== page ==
Even if Muslim Americans agree with the service approach of “how to celebrate,” the question, “why to celebrate” remains. Why go out of the cozy comfort zone? Why not stay home and unplug?
Notwithstanding the origins of even its name, it is difficult to celebrate Christmas as a purely secular holiday. As much as it is a tradition of family and friends coming together in a spirit of peace and harmony exchanging gifts and reinforcing bonds among each other during the winter season (only made so due to the religious holiday from which it derives its name), so much of the Christmas tradition is associated with and emphasizes Jesus Christ as an incarnation of God. While we can recognize Jesus Christ as an enlightened soul on this earth, he is not someone that Sikhs would see as someone to be worshiped (though we will defend the right of those who choose to do so). Further, even the practice of gift-giving is an invocation of Santa Claus, a Christian saint.
This is not to say that in my family we harbored any ill-will towards the open celebration of Christmas by Christians. As children, during the season when wished a “Merry Christmas”, we were taught that we should offer the same in return. And, today, I take the Christmas greeting with the good intent in which it is offered, and return the gesture. Accordingly, for many Sikhs, we must situate ourselves within a range of compromise: celebrate fully the religious celebration, or celebrate as “secularly” as possible . In my family, we bypassed the celebration almost entirely.
This year, I observed the large number of Sikhs offering a “Merry Christmas” greeting on December 25th, not just to Christians but to other Sikhs as well. In fact, a recent article in the Appeal-Democrat discussed how Sikhs in the Yuba City, California, area partake in the Christmas celebration:
“It’s part of our culture in America,” said [Ashlie] Mandare, of Gridley, now studying for a master’s degree in accounting at California State University, Chico. “We try to fit in the best we can.”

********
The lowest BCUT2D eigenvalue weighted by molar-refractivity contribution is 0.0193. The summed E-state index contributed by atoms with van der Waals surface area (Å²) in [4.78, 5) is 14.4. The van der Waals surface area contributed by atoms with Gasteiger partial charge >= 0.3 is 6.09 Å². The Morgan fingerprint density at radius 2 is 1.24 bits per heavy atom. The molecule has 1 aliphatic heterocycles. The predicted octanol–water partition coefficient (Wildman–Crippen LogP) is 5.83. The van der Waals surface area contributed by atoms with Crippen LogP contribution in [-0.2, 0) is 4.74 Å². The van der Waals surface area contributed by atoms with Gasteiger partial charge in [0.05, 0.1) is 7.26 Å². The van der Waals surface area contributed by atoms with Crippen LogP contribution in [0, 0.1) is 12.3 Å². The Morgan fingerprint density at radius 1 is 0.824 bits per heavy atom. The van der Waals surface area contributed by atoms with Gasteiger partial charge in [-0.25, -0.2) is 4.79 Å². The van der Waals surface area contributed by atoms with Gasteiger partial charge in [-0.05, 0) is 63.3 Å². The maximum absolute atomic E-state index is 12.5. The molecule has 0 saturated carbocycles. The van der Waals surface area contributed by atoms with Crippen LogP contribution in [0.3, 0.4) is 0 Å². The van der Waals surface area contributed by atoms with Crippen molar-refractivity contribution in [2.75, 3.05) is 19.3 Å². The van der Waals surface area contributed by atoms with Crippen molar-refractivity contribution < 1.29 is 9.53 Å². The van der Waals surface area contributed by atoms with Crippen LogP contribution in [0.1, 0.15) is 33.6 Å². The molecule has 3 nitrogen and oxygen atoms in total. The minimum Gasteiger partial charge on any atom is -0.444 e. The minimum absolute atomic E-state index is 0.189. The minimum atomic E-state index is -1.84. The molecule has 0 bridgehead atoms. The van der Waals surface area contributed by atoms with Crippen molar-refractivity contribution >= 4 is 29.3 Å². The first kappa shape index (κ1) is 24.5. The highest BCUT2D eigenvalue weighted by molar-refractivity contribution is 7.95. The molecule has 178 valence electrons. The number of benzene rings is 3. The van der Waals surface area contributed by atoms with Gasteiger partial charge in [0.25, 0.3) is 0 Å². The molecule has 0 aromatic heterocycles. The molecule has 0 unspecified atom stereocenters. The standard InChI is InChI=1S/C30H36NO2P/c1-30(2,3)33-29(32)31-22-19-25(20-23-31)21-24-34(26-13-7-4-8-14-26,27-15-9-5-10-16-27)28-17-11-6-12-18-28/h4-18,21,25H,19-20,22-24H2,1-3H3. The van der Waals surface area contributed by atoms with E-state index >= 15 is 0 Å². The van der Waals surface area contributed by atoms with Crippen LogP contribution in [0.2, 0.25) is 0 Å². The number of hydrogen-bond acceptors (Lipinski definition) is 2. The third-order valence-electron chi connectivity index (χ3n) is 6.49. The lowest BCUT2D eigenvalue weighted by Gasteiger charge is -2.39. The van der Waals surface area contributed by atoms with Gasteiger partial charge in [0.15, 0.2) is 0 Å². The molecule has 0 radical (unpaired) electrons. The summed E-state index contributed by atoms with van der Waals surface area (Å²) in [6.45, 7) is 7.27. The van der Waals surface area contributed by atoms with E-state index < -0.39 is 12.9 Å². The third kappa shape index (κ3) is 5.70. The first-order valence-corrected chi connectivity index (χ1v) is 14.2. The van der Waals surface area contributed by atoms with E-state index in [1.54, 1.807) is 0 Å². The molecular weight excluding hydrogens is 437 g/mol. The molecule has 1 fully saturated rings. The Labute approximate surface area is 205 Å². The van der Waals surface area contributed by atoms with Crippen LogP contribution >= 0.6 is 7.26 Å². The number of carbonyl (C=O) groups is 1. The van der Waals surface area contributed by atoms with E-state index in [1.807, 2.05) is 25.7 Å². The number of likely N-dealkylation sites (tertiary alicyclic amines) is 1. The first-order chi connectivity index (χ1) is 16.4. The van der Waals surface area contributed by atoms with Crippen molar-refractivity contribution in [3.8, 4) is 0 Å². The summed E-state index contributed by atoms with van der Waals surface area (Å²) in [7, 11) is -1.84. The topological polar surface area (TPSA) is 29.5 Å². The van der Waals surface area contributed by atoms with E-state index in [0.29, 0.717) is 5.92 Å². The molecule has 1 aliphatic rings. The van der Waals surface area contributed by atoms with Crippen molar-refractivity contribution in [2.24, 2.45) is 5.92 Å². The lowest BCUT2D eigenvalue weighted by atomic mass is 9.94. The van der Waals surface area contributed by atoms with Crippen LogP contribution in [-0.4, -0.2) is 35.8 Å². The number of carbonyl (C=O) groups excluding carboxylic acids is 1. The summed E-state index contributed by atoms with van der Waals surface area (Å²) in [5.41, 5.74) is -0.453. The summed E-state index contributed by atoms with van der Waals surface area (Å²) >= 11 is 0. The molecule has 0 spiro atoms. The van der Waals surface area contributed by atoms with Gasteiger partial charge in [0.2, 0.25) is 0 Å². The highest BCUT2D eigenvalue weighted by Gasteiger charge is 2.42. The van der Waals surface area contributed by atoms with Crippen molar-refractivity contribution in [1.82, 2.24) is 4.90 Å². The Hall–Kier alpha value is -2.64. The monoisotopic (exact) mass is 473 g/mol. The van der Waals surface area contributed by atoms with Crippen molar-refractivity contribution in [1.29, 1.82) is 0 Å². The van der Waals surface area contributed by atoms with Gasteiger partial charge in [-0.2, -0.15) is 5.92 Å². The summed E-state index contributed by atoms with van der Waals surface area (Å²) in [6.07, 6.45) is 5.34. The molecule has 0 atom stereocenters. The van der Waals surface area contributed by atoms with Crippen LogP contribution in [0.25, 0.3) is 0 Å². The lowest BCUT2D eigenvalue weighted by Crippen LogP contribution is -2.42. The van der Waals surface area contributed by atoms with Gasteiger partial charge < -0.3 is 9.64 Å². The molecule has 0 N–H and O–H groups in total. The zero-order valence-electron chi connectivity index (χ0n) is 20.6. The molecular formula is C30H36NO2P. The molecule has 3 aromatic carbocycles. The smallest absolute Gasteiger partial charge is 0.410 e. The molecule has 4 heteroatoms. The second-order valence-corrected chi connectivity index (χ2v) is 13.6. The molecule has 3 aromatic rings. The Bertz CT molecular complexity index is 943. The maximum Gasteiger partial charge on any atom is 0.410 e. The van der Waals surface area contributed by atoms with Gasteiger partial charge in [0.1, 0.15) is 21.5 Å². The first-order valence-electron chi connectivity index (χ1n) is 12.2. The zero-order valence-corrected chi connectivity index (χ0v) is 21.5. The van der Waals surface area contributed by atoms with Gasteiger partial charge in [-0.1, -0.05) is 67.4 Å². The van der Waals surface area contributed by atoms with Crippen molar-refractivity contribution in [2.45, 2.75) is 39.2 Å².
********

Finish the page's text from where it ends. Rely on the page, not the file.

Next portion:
Mandare said her family’s Christmas traditions began with her soon after she began watching holiday specials as a kid, then taking part in Christmas-themed activities at school. She eventually convinced her grandparents, who raised her, to put up a tree and decorate it, then spread it to the house and then she began shopping for gifts.
“Every year became more elaborate,” she said.
Many other Sikhs have celebrated Christmas for decades, stemming from both embracing local traditions as they emigrated to the United States and their familiarity with Christianity from missionaries centuries ago in India.
Indeed, celebrating Christmas is seen to be part of what it is to be “American”, a cultural definition that is not expressed within the country’s founding principles. Akin Reinhardt, in his article referred to above, ties the celebration of Christmas with a sense of “being American”. By not celebrating Christmas, do we distance ourselves from the perception that we are American? At a fundamental level, I often wonder if this question is part of the motivation of many Sikhs to celebrate — we already appear and worship very differently, but by celebrating Christmas, we are at least weaving ourselves into the cultural fabric and can claim and display some of Americana for ourselves.